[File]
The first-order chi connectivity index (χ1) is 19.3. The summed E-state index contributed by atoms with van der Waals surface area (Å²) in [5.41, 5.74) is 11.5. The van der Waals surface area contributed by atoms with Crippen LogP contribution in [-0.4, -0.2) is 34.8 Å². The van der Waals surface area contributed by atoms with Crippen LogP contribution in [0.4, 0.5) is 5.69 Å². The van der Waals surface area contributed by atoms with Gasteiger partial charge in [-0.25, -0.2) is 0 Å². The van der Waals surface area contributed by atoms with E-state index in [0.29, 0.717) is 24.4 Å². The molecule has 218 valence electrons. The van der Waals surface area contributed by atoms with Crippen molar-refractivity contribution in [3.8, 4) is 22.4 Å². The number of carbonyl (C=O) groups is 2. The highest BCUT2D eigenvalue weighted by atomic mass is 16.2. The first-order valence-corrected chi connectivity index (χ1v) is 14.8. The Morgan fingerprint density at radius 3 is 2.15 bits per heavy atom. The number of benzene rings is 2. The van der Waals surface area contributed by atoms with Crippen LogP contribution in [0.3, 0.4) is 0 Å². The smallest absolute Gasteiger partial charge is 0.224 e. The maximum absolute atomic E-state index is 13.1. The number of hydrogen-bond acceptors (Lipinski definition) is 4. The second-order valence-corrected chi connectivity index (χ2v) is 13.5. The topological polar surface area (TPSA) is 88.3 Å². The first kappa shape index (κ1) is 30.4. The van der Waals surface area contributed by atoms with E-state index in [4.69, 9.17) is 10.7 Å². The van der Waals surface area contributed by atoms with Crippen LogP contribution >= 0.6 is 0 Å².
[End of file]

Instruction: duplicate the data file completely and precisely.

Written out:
The first-order chi connectivity index (χ1) is 19.3. The summed E-state index contributed by atoms with van der Waals surface area (Å²) in [5.41, 5.74) is 11.5. The van der Waals surface area contributed by atoms with Crippen LogP contribution in [-0.4, -0.2) is 34.8 Å². The van der Waals surface area contributed by atoms with Crippen LogP contribution in [0.4, 0.5) is 5.69 Å². The van der Waals surface area contributed by atoms with Gasteiger partial charge in [-0.25, -0.2) is 0 Å². The van der Waals surface area contributed by atoms with E-state index in [0.29, 0.717) is 24.4 Å². The molecule has 218 valence electrons. The van der Waals surface area contributed by atoms with Crippen molar-refractivity contribution in [3.8, 4) is 22.4 Å². The number of carbonyl (C=O) groups is 2. The highest BCUT2D eigenvalue weighted by atomic mass is 16.2. The first-order valence-corrected chi connectivity index (χ1v) is 14.8. The Morgan fingerprint density at radius 3 is 2.15 bits per heavy atom. The number of benzene rings is 2. The van der Waals surface area contributed by atoms with Crippen LogP contribution in [0.3, 0.4) is 0 Å². The smallest absolute Gasteiger partial charge is 0.224 e. The maximum absolute atomic E-state index is 13.1. The number of hydrogen-bond acceptors (Lipinski definition) is 4. The second-order valence-corrected chi connectivity index (χ2v) is 13.5. The topological polar surface area (TPSA) is 88.3 Å². The first kappa shape index (κ1) is 30.4. The van der Waals surface area contributed by atoms with E-state index in [4.69, 9.17) is 10.7 Å². The van der Waals surface area contributed by atoms with Crippen LogP contribution >= 0.6 is 0 Å².